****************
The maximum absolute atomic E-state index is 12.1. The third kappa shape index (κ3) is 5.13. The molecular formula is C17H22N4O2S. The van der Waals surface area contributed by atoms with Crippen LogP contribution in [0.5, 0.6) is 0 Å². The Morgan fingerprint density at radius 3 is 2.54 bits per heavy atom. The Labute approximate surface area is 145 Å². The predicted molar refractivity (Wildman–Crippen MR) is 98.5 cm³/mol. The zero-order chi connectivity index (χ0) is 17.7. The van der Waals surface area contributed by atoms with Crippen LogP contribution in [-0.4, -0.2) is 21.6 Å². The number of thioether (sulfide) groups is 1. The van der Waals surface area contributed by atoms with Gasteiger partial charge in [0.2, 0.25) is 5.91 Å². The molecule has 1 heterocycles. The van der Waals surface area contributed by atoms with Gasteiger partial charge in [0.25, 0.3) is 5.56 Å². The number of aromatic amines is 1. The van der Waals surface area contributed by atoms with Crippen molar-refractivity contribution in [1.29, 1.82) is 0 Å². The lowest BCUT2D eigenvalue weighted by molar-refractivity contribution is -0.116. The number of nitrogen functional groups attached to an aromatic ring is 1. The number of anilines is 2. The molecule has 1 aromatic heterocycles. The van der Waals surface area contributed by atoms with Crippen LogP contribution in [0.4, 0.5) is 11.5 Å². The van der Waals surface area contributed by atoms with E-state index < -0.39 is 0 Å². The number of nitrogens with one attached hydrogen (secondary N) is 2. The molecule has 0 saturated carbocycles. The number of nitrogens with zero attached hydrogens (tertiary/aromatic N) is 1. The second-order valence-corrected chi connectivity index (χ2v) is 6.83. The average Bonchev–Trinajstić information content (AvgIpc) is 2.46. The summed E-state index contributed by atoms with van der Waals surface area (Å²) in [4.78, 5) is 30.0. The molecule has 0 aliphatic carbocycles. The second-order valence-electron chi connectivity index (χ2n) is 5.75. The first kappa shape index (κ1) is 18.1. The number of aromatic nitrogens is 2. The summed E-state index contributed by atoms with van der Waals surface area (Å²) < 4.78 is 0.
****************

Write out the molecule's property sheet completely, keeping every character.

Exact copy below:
The maximum absolute atomic E-state index is 12.1. The third kappa shape index (κ3) is 5.13. The molecular formula is C17H22N4O2S. The van der Waals surface area contributed by atoms with Crippen LogP contribution in [0.5, 0.6) is 0 Å². The Morgan fingerprint density at radius 3 is 2.54 bits per heavy atom. The Labute approximate surface area is 145 Å². The predicted molar refractivity (Wildman–Crippen MR) is 98.5 cm³/mol. The zero-order chi connectivity index (χ0) is 17.7. The van der Waals surface area contributed by atoms with Crippen LogP contribution in [-0.4, -0.2) is 21.6 Å². The number of thioether (sulfide) groups is 1. The van der Waals surface area contributed by atoms with Gasteiger partial charge in [0.2, 0.25) is 5.91 Å². The molecule has 1 heterocycles. The van der Waals surface area contributed by atoms with Gasteiger partial charge in [0.25, 0.3) is 5.56 Å². The number of aromatic amines is 1. The van der Waals surface area contributed by atoms with Crippen molar-refractivity contribution in [1.29, 1.82) is 0 Å². The lowest BCUT2D eigenvalue weighted by molar-refractivity contribution is -0.116. The number of nitrogen functional groups attached to an aromatic ring is 1. The number of anilines is 2. The molecule has 1 aromatic heterocycles. The van der Waals surface area contributed by atoms with Crippen LogP contribution in [0.4, 0.5) is 11.5 Å². The van der Waals surface area contributed by atoms with E-state index < -0.39 is 0 Å². The number of nitrogens with one attached hydrogen (secondary N) is 2. The molecule has 0 saturated carbocycles. The number of nitrogens with zero attached hydrogens (tertiary/aromatic N) is 1. The second-order valence-corrected chi connectivity index (χ2v) is 6.83. The average Bonchev–Trinajstić information content (AvgIpc) is 2.46. The summed E-state index contributed by atoms with van der Waals surface area (Å²) in [4.78, 5) is 30.0. The molecule has 0 aliphatic carbocycles. The second-order valence-electron chi connectivity index (χ2n) is 5.75. The first kappa shape index (κ1) is 18.1. The number of aromatic nitrogens is 2. The summed E-state index contributed by atoms with van der Waals surface area (Å²) < 4.78 is 0.